DP1093 Unemployment: Where does it Hurt?

Author(s): Rainer Winkelmann, Liliana Winkelmann
Publication Date: January 1995
Keyword(s): Costs of Unemployment, Panel Data, Satisfaction
JEL(s): D6, J6
Programme Areas: Human Resources
Link to this Page: cepr.org/active/publications/discussion_papers/dp.php?dpno=1093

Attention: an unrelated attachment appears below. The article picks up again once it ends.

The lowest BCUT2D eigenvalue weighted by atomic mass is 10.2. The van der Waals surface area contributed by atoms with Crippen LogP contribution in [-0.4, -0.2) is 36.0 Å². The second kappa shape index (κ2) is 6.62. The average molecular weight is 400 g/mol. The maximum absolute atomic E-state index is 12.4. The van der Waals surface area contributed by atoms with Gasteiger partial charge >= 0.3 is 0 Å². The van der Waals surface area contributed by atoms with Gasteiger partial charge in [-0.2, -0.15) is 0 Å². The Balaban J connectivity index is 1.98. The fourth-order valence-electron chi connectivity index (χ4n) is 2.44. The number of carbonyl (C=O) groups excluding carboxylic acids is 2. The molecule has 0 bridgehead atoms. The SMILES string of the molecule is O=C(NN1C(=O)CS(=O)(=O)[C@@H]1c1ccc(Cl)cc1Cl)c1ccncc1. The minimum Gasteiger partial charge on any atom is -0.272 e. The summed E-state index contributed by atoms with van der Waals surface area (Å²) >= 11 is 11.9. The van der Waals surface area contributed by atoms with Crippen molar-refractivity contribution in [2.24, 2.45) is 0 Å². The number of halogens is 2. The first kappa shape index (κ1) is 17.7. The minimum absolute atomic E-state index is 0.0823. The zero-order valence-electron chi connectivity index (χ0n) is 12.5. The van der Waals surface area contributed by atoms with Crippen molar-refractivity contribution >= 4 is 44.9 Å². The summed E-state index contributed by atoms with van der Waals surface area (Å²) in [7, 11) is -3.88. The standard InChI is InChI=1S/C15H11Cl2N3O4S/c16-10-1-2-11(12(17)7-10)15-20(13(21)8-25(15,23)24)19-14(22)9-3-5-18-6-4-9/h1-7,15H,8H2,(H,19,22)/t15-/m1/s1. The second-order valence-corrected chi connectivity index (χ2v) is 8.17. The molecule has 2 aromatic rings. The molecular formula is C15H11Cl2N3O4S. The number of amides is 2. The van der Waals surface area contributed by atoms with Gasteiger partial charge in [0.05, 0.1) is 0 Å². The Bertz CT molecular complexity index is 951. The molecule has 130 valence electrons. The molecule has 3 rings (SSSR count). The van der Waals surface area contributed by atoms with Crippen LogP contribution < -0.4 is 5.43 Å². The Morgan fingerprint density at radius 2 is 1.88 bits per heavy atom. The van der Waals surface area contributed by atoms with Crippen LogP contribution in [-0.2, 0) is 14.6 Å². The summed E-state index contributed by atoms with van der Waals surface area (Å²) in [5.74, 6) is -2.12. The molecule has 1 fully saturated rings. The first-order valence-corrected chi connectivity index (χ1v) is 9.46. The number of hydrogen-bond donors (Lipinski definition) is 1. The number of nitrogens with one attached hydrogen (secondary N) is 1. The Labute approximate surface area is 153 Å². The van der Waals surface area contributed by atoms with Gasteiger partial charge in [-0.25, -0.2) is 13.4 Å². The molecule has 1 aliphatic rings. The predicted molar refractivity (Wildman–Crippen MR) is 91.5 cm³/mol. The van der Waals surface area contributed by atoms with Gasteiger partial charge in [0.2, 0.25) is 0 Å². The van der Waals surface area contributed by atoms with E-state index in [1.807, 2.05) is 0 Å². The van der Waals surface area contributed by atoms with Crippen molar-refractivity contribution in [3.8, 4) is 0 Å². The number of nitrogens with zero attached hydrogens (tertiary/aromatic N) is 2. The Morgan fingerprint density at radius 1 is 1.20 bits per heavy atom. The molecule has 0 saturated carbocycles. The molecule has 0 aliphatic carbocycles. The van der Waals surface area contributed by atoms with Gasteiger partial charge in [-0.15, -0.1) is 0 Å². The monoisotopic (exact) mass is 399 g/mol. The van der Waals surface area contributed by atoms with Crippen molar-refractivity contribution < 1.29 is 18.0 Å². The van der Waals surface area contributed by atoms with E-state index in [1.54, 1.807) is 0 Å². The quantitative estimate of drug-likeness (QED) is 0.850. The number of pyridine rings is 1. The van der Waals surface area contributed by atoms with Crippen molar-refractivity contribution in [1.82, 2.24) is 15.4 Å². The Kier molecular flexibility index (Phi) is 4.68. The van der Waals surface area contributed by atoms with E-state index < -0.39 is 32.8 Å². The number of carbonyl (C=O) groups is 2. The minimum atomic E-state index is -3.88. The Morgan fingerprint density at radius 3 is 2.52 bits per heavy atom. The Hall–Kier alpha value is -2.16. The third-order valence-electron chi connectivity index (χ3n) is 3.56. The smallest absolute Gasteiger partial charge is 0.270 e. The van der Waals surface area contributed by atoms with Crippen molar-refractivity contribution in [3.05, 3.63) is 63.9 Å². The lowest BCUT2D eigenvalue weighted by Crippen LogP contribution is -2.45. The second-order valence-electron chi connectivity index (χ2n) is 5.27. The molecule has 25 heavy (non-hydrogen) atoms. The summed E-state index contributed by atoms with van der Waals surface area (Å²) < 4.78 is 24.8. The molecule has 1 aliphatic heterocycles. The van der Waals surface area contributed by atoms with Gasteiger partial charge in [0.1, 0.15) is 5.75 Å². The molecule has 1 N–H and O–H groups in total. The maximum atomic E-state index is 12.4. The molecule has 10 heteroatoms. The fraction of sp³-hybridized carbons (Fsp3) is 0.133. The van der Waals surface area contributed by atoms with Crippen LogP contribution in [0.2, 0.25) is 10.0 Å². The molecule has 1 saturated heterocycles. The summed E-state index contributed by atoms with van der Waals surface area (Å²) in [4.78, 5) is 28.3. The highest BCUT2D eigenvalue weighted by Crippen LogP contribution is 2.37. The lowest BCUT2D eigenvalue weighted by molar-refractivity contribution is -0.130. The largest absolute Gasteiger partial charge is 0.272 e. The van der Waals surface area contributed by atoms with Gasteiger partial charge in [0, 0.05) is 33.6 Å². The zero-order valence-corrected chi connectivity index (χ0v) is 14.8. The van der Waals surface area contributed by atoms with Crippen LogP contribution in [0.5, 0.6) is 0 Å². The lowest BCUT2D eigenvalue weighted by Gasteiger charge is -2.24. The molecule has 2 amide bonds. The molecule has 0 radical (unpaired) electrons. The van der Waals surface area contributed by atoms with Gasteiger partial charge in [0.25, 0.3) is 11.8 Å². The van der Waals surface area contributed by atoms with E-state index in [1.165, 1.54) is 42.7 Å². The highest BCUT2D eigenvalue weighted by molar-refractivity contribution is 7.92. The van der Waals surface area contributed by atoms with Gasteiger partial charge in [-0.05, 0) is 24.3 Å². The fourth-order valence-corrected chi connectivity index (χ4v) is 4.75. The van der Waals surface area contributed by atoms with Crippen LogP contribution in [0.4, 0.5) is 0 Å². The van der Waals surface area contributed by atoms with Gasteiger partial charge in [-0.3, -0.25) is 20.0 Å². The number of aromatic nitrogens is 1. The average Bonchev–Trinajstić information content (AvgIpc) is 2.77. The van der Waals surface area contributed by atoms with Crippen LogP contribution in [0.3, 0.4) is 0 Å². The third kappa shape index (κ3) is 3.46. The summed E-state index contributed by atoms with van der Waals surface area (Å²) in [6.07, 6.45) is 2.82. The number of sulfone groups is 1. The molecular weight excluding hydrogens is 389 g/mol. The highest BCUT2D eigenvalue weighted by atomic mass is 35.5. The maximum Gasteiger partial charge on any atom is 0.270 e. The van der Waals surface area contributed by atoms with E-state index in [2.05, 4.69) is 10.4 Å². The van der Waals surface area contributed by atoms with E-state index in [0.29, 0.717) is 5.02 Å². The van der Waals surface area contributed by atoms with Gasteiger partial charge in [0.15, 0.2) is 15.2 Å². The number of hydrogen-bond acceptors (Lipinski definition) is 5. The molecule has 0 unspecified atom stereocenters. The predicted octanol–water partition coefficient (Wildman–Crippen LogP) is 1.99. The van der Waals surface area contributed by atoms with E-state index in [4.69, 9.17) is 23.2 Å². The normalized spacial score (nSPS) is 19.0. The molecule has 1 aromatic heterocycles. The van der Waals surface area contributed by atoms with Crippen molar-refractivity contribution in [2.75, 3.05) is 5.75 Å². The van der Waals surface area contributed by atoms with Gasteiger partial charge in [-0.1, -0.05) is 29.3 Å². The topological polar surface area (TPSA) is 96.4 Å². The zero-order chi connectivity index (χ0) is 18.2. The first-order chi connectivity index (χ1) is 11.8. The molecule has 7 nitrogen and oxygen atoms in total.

We investigate how individual well-being is affected by unemployment. Analysing panel data on life satisfaction, we find that unemployment has a large and negative effect. The lack of evidence for a similar effect of non-participation casts doubt on the natural rate view of unemployment. Further, we decompose the total well-being costs of unemployment and find that between 85% and 93% are non-pecuniary, and that only 7-15% are pecuniary. The main implication is that the benefits of employment generating policies exceed the benefits of policies that are designed to mitigate the effects of unemployment through income transfers.